Al Nuaimi, who is also the Chairman of the Supreme Committee for the World Conference of Muslim Minorities, said the World Council of Muslim Minorities was proclaimed on requests from leaders and institutions representing Muslim minorities across the world.  He stressed the need to launch a pioneering global initiative to promote the concept of citizenship and its values among Muslim minorities as a key component in the development of their countries by working to correct the stereotypical image of Islam and Muslims. In accordance with the universal content of the rights of religious and ethnic minorities, thus guaranteeing the right of societies to cultural and religious pluralism.

In the opening session of the Congress which saw over 100 countries from across the world participating Sheikh Nahyan bin Mubarak Al Nahyan, Minister of Tolerance in the U.A.E commended the initiative of establishing the World Council of Muslim Communities in Abu Dhabi, a move which, he said, establishes Abu Dhabi as the world’s capital city for peace and tolerance.

He expressed hope the Congress would play an efficient role in creating innovative ideas to confront the besetting challenges and risks. “We do hope that the new council would reflect the real conditions of Muslims who now live all over the world and represent the majority of the population in around 50 countries and the minority in others.”

 “All human societies are now characterized with diversity and cultural pluralism” he added, noting that addressing social and cultural diversity and pluralism has become one of the key challenges of this age.

 “The failure to address this cultural and ethnic diversity and pluralism results in dire consequences, including forced migration and spread of subversive ideas that are being imposed on some peoples around the globe.”

Successful societies are those where peace, security, stability, and loyalty to homeland prevail, he said, expressing hope that the World Council of Muslim Communities would conduct the necessary research needed to overcome the challenges faced by Muslim communities in different parts of the world, including poverty, literacy, and oppression.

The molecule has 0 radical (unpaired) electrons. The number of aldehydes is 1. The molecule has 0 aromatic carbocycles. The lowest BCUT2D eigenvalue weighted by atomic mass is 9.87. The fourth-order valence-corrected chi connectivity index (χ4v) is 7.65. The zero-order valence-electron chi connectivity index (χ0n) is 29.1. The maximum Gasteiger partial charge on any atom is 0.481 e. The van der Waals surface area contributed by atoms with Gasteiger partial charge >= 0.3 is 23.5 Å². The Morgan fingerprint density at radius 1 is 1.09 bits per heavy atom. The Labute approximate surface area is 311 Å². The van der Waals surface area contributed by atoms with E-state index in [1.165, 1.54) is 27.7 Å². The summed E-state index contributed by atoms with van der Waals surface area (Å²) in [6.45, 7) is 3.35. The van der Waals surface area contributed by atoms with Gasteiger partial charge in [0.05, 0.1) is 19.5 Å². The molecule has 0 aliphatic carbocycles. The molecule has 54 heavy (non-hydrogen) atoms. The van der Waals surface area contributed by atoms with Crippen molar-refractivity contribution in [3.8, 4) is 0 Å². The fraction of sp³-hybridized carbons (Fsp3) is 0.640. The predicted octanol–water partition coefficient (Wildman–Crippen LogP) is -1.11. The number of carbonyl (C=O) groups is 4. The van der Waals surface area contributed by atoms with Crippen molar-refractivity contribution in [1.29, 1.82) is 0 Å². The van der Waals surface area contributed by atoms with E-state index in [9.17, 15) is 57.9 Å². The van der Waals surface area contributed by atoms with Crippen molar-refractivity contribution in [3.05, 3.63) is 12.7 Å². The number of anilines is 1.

Caribbean Muslim representatives were drawn from several different islands and countries including French, Dutch and the English speaking Caribbean participated by taking in the presentations of several speakers over the two days. Topics included: “Presence of Islam in non-Islamic countries in a global context: Opportunities and Challenges”, “From Necessity to Citizenship: Basic steps to establish acquaintance” and “Rise of Radicalism and Islamophobia”.

Suleiman presenting a copy of Dr. Abdullah Hakim Quick’s book ‘Deeper Roots’ to Dr. Al Nuaimi.

Participants also got the opportunity to tour the grand Shaykh Zayed Mosque in Abu Dhabi. The Mosque is considered one of the most beautiful mosques in the world and receives millions of visitors, Muslims, and non-Muslims alike, from all over the world

The Caribbean and Latin American delegates met briefly on the sidelines of the Congress on the invitation of the Secretary-General of the Organization for Islam in Latin America and the Caribbean, Muhammad Yusuf Hallar, to discuss plans for closer cooperation and an upcoming Congress in Latin America.

In a special meeting with Dr. Ali Rashid Al Nuaimi, selected representatives of countries of North America, Latin America and the Caribbean discussed several areas of cooperation with the World Council of Muslim Minorities. It was noted that Caribbean nations, among the most beautiful places on earth, had Muslim communities dating back centuries. A copy of Dr. Abdullah Hakim Quick’s book ‘Deeper Roots’ was presented to Dr. Al Nuaimi.


Report contributed by Suleiman Bulbulia with abstract taken from The National.